In the past three years, Catherine Atwood of south Charlotte has taught more than 100 people how to cook using traditional, and sometimes ancient, methods. A certified holistic nutrition consultant, Atwood says she rarely goes out in south Charlotte without running into a former student.
Atwood now is offering regular events to bring together people who want to learn more about traditional cooking methods and local foods.
Atwood founded of the local chapter of the Weston A. Price Foundation in early 2010. The national organization is based on Price's worldwide research of nutrition and uses education, research and activism to promote restoring nutrient-dense foods to the human diet.
Initially, Atwood's job as chapter leader was to answer emails and phone calls from people looking for sources of local food, such as raw milk and grass-fed beef. Now she's adding quarterly gatherings for chapter members and the community.
Carolyn Erickson, a former student of Atwood's, is chapter co-leader. In addition to the 100 alumni of Atwood's classes, the local foundation chapter has about 50 members.
On Monday, Atwood will lead a multimedia presentation about Price's research and food topics such as fats, eggs, superfoods and organic produce. The free event begins 6:30 p.m. at The Well Church & Coffeehouse, 220 Main St. in Pineville. The presentation is a way to "gently" ease people into this approach to food, Atwood said.
Many of the cooking ideas Atwood teaches are outlined in the cookbook "Nourishing Traditions" by Sally Fallon and Mary Enig.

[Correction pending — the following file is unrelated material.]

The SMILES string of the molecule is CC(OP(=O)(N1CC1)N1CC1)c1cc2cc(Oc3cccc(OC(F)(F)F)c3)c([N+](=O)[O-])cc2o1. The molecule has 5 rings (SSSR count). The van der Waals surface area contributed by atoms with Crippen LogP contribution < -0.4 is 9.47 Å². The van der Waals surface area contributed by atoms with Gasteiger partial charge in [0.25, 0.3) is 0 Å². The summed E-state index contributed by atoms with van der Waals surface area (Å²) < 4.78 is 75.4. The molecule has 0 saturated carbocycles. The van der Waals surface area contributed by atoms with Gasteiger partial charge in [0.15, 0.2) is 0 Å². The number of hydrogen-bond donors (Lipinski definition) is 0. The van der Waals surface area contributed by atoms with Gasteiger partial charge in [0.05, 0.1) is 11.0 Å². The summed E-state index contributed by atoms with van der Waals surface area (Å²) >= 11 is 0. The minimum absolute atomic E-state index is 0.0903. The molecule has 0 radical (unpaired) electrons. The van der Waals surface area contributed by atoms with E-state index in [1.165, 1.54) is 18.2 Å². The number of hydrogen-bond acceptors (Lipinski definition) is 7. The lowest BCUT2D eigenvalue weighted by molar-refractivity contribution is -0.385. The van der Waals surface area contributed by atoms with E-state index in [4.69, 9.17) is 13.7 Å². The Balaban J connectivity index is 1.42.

Atwood said her first exposure to traditional cooking methods and ingredients came as a child, when her mother made yogurt and chicken stock and refused to replace real butter with margarine.
"There were a lot of things that she did that were really the nourishing traditions way," Atwood said. "It's not something new. It's really just exposing some of the traditional practices of old that have a lot of wisdom for the body."
Atwood stresses that her cooking classes and food presentations are not a weight-loss program; instead, they promote a lifestyle of healthy cooking and eating.
Many students come to her class wanting to learn how to cook for people with food allergies. Others want to improve their health.
Almost everyone, Atwood says, leaves the class with at least one idea they latch onto for healthier cooking.
"One of the blessings of doing this is you see people first coming in and they are unsure, and then they take baby steps and become bolder (in preparing food), and then the health of their families flourish as a result," Atwood said.